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Missouri indian Oto indian and chief of the Puncas 0040v.jpg
Missouri Indian, Otoe Indian, and chief of the Ponca by Karl Bodmer, c. 1840-1843
Total population
4655 enrolled
Regions with significant populations
 United States ( Nebraska,  Oklahoma)
English, Chiwere
Native American Church, Christianity
Related ethnic groups
Ioway, Missouria, Omaha, and other Siouan peoples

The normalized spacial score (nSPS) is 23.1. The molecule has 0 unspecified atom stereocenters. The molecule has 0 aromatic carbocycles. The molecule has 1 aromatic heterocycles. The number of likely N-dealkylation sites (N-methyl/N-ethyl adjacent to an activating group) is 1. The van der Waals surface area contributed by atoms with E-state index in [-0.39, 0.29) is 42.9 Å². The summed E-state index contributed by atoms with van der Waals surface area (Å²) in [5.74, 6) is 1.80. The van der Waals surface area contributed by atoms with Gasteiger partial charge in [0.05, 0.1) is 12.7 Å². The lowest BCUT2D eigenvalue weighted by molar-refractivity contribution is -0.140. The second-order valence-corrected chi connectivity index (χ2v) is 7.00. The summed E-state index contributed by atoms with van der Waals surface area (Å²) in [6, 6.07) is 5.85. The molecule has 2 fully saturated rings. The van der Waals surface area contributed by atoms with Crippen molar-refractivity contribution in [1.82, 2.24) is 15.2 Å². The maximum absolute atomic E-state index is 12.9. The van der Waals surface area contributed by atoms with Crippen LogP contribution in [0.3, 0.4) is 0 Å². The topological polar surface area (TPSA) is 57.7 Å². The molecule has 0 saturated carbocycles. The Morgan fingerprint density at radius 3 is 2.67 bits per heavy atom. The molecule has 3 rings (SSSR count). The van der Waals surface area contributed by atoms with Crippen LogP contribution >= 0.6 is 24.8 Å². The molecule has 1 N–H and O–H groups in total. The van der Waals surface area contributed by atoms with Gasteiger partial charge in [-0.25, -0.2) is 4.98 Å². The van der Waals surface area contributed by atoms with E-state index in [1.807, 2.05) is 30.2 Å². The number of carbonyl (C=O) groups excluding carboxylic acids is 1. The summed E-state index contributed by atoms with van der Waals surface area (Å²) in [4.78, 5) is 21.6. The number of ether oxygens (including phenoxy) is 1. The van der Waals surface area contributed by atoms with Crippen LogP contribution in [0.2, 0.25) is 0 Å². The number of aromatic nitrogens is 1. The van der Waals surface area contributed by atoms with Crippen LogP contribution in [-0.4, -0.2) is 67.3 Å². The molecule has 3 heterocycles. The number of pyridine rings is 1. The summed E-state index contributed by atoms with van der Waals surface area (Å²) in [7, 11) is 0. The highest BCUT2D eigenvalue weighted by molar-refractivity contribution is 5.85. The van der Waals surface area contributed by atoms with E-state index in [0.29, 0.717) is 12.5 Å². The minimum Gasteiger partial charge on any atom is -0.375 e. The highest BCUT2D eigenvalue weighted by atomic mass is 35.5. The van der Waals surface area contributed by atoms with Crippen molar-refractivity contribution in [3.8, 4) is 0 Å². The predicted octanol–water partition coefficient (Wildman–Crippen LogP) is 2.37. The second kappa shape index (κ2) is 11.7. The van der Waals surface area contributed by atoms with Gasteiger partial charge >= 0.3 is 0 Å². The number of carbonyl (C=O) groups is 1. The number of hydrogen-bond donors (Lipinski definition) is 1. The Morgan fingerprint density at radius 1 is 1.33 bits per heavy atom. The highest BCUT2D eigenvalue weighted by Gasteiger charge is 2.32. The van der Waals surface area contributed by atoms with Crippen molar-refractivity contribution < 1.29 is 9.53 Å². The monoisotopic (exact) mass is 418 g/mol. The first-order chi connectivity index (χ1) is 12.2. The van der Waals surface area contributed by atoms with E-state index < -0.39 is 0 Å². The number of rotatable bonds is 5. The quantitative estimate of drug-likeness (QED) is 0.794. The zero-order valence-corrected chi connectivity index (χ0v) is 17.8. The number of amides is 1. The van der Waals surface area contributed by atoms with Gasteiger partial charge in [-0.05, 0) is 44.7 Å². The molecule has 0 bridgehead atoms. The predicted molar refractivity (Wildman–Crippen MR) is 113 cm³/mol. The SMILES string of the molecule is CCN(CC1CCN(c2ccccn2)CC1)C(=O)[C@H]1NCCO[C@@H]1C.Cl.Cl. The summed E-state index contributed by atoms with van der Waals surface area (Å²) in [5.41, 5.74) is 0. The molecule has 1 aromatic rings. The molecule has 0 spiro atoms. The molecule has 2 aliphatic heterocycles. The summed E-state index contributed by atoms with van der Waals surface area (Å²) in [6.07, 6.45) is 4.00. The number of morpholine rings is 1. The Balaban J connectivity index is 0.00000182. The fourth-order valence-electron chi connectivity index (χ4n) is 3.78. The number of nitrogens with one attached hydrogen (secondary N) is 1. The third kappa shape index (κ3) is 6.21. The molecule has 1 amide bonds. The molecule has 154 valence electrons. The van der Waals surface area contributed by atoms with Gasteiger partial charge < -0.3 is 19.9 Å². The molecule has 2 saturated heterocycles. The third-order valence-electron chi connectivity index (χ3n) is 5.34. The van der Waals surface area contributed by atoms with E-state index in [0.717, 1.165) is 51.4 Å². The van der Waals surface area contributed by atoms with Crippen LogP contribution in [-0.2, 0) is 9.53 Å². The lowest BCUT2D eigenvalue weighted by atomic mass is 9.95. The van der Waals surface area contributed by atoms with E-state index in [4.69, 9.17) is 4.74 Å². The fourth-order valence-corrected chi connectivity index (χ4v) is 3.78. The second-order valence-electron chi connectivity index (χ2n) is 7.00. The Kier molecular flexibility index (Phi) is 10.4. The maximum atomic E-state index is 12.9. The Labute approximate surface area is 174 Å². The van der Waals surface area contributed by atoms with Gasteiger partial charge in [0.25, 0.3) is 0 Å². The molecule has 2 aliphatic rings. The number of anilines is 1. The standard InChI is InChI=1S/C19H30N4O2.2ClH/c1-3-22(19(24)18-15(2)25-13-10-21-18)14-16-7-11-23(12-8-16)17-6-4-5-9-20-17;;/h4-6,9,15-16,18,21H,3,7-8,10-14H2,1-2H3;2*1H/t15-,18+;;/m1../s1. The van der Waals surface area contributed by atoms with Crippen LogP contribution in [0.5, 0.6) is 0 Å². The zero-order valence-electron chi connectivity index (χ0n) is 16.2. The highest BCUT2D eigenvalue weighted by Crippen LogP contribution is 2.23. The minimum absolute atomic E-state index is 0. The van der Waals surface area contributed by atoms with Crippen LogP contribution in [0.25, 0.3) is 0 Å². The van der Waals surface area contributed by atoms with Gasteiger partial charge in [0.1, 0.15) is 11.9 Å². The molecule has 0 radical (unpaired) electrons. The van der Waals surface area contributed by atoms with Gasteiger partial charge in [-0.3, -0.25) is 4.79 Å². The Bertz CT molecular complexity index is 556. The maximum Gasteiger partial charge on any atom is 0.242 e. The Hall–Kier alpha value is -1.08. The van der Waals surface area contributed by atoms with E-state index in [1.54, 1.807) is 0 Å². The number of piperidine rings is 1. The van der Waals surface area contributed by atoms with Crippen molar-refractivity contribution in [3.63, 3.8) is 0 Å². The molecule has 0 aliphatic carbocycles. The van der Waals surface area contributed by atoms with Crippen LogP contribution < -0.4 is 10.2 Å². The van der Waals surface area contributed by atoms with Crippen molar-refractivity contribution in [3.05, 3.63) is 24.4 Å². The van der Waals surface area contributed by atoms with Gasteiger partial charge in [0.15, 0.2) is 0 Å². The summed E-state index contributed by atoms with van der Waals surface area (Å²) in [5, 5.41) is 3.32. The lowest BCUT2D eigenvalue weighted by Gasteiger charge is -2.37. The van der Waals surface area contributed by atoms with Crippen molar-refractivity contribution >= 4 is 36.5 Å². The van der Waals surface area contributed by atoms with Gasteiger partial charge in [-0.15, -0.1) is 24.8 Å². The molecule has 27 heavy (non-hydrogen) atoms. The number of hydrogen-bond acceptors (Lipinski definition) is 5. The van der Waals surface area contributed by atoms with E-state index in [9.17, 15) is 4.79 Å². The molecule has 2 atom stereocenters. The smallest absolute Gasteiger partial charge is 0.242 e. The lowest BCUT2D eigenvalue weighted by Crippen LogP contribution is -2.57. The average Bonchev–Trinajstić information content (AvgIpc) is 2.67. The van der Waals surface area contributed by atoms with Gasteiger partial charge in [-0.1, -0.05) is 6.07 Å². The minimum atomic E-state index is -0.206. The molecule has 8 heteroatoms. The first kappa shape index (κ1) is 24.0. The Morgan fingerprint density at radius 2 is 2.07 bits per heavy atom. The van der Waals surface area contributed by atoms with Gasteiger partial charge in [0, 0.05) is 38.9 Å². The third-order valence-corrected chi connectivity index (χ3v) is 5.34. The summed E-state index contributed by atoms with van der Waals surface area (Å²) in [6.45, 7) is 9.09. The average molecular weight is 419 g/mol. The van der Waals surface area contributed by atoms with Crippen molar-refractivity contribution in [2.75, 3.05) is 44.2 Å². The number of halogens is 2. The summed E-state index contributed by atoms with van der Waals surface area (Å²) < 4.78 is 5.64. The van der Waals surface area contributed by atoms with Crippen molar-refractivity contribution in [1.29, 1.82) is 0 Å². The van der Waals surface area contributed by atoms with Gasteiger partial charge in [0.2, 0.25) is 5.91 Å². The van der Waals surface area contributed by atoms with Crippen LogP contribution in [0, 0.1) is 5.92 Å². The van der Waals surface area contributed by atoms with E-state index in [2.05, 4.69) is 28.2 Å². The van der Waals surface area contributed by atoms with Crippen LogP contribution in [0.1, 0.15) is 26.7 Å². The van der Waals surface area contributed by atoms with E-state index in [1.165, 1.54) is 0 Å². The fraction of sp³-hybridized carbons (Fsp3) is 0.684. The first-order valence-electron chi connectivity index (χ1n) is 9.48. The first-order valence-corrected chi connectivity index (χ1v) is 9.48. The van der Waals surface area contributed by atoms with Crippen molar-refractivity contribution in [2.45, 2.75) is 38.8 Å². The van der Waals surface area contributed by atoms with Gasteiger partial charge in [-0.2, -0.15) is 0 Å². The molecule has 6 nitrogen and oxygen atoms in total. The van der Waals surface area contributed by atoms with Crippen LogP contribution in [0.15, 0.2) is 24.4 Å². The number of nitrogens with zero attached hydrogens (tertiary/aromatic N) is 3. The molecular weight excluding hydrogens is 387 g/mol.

The Otoe (Chiwere: Jiwére)[1] are a Native American people of the Midwestern United States. The Otoe language, Chiwere, is part of the Siouan family, and it is related to that of the Iowa and Missouri tribes.

Historically, the Otoe Tribe lived as a semi-nomadic people on the Central Plains along the bank of the Missouri River in Nebraska, Kansas, Iowa and Missouri. They lived in elm-bark houses while they farmed. They used tipis when they traveled, like many other Plains tribes. They often left their villages to hunt buffalo.

References[change | change source]

  1. "Ioway-Otoe-Missouria Language Project - Kansas Historical Society". www.kshs.org. Retrieved 2018-10-10.

Other websites[change | change source]